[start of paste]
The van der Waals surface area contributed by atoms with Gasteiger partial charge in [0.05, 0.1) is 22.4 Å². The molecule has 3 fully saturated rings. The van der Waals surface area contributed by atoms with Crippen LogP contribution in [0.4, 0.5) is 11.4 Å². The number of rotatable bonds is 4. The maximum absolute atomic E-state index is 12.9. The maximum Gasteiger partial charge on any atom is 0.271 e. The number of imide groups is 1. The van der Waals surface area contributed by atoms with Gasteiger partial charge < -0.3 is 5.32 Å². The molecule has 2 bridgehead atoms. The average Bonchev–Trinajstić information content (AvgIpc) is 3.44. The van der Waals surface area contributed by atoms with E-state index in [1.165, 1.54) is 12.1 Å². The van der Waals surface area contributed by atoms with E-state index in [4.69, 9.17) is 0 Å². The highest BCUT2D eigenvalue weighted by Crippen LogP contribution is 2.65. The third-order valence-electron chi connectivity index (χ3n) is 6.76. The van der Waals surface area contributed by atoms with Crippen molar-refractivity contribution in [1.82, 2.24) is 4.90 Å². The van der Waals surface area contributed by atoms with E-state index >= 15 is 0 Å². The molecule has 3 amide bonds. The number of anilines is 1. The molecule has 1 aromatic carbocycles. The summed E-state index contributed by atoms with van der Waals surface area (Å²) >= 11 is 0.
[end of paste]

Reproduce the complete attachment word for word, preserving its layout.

The van der Waals surface area contributed by atoms with Gasteiger partial charge in [0.05, 0.1) is 22.4 Å². The molecule has 3 fully saturated rings. The van der Waals surface area contributed by atoms with Crippen LogP contribution in [0.4, 0.5) is 11.4 Å². The number of rotatable bonds is 4. The maximum absolute atomic E-state index is 12.9. The maximum Gasteiger partial charge on any atom is 0.271 e. The number of imide groups is 1. The van der Waals surface area contributed by atoms with Gasteiger partial charge < -0.3 is 5.32 Å². The molecule has 2 bridgehead atoms. The average Bonchev–Trinajstić information content (AvgIpc) is 3.44. The van der Waals surface area contributed by atoms with E-state index in [1.165, 1.54) is 12.1 Å². The van der Waals surface area contributed by atoms with E-state index in [4.69, 9.17) is 0 Å². The highest BCUT2D eigenvalue weighted by Crippen LogP contribution is 2.65. The third-order valence-electron chi connectivity index (χ3n) is 6.76. The van der Waals surface area contributed by atoms with Crippen molar-refractivity contribution in [1.82, 2.24) is 4.90 Å². The van der Waals surface area contributed by atoms with E-state index >= 15 is 0 Å². The molecule has 3 amide bonds. The number of anilines is 1. The molecule has 1 aromatic carbocycles. The summed E-state index contributed by atoms with van der Waals surface area (Å²) >= 11 is 0.